Do you ever feel like two obscure things come together at highly ironic times? That’s how I feel about the assigned topic for this week and the top sports headlines in the media right now.
This week’s topic is brand reputation…the good, the bad and the ugly.
I attended a tourism conference last year and the keynote speaker was CBS travel correspondent Peter Greenberg. During his address, he took a clever jab at the domestic airline industry quipping that the collective slogan of the industry should be “Airlines, where we’re not happy until you’re not happy!” I thought this was brilliant at the time, given the dismal service that has come to be expected by many of the top domestic carriers. And that was before the video went viral showing a United passenger being drug off a plane.
Peter Greenberg. Photo Credit CBS News
Building – and even more importantly, maintaining – a strong brand reputation is not an overnight objective. It takes years to cultivate the image and requires continued, diligent effort on the part of a person or organization (Conner, 2014).
As Rosendale (2015) pointed out, effective branding can build transparency, stakeholder interaction and involvement, speed/cost/credibility and market expansion. These are the positive outcomes of branding. According to Rosendale (2015), branding is about selling the organization, not the organization’s products. I tend to agree.
As an organization behaves consistently, so is it perceived. This goes for personal brands too, in which an intentional image is built around an individual. The trick is that, whether a personal or organizational brand, these are fluid in nature. In essence, perception of brand is in the eye of the beholder (Sutherland, 2009). The goal is to build credibility, and keep consumers coming back (Rosendale, 2015).
Brand reputation has never been more valuable than now, in the era of the digital revolution.
Now, marketers and strategic communicators have the ability to listen and watch the conversations taking place about their organization, engage with consumers like never before, and ideally, be proactive in portraying a brand.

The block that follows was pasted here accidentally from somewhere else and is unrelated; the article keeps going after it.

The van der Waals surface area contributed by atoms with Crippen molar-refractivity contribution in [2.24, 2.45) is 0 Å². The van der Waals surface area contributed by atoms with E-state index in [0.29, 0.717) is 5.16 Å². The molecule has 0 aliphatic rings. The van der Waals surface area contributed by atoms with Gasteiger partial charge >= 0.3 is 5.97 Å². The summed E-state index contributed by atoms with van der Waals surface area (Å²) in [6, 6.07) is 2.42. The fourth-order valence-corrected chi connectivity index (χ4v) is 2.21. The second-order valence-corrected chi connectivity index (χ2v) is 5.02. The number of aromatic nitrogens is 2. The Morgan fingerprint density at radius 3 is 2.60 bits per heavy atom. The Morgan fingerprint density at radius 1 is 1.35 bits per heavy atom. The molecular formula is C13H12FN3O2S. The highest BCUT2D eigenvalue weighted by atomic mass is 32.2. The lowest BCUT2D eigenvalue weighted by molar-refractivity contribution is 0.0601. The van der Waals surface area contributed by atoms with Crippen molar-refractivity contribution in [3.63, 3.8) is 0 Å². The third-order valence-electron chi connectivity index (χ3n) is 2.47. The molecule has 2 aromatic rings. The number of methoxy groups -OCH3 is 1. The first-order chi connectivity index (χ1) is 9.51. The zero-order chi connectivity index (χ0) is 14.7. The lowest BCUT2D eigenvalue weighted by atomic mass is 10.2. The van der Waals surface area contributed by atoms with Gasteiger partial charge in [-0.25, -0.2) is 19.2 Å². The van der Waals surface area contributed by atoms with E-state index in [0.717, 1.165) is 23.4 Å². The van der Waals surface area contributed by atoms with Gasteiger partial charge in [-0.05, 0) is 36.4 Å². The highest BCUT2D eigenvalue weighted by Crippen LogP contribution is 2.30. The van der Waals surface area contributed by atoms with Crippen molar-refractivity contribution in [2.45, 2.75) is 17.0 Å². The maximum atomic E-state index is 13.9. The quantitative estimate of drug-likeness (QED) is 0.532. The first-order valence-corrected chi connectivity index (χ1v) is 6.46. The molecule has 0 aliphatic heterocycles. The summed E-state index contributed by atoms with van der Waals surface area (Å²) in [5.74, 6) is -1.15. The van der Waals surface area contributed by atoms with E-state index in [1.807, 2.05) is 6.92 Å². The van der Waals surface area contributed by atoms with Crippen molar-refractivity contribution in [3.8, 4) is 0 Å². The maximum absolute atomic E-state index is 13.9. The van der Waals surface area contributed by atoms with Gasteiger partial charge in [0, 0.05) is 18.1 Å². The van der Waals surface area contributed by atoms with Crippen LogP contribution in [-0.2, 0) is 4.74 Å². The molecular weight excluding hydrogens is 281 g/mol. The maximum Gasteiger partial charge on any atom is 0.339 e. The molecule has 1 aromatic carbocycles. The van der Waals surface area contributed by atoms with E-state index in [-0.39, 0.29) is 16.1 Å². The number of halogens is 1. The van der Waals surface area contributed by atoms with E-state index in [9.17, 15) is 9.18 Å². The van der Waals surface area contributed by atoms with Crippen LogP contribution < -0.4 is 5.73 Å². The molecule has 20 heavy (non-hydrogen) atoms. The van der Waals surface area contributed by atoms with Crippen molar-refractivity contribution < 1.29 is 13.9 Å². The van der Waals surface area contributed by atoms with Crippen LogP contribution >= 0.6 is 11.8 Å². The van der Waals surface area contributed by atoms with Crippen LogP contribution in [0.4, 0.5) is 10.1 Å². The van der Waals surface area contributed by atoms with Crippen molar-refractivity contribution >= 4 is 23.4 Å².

64% of our time online is spent on social media (Fulgoni & Lipsman, 2014). Remember a few weeks ago when we talked about the average of five hours per day spent on social media? What’s almost comical is in the same article from 2014, Fulgoni and Lipsman noted how video was lagging behind…I highly doubt they’d report the same findings today, a mere three years later.
Digital branding efforts ensure that dollars are being spent on direct efforts to reach precise audiences (Fulgoni & Lipsman, 2014). Social media comes with the potential to engage a massive audience with minimal cost (Rosendale, 2015). Possibly the biggest cost is not utilizing these tools. Check out a great video by Erik Qualman about use of social media for organizations:
We have a small-scale example of this here in Grand Junction for our Rim Rock Marathon. We spend a minimal amount marketing the event, but we have such specific data about our participants, that we know exactly who to target in our promotion. We do just that and we’ve seen incredible success with it.
Photo from the 2015 Rim Rock Marathon
Imagine big corporations. With access to big data, multiple platforms and exorbitant resources. Is it possible marketers know more about us, and likely our spending patterns, than we know about ourselves?
“With an integrated view of campaigns and the appropriate multi-platform data, however, media planners can use osmosis between channels to ensure that dollars are being optimally allocated” (Fulgoni & Lipsman, 2014, p. 15). Say WHAT?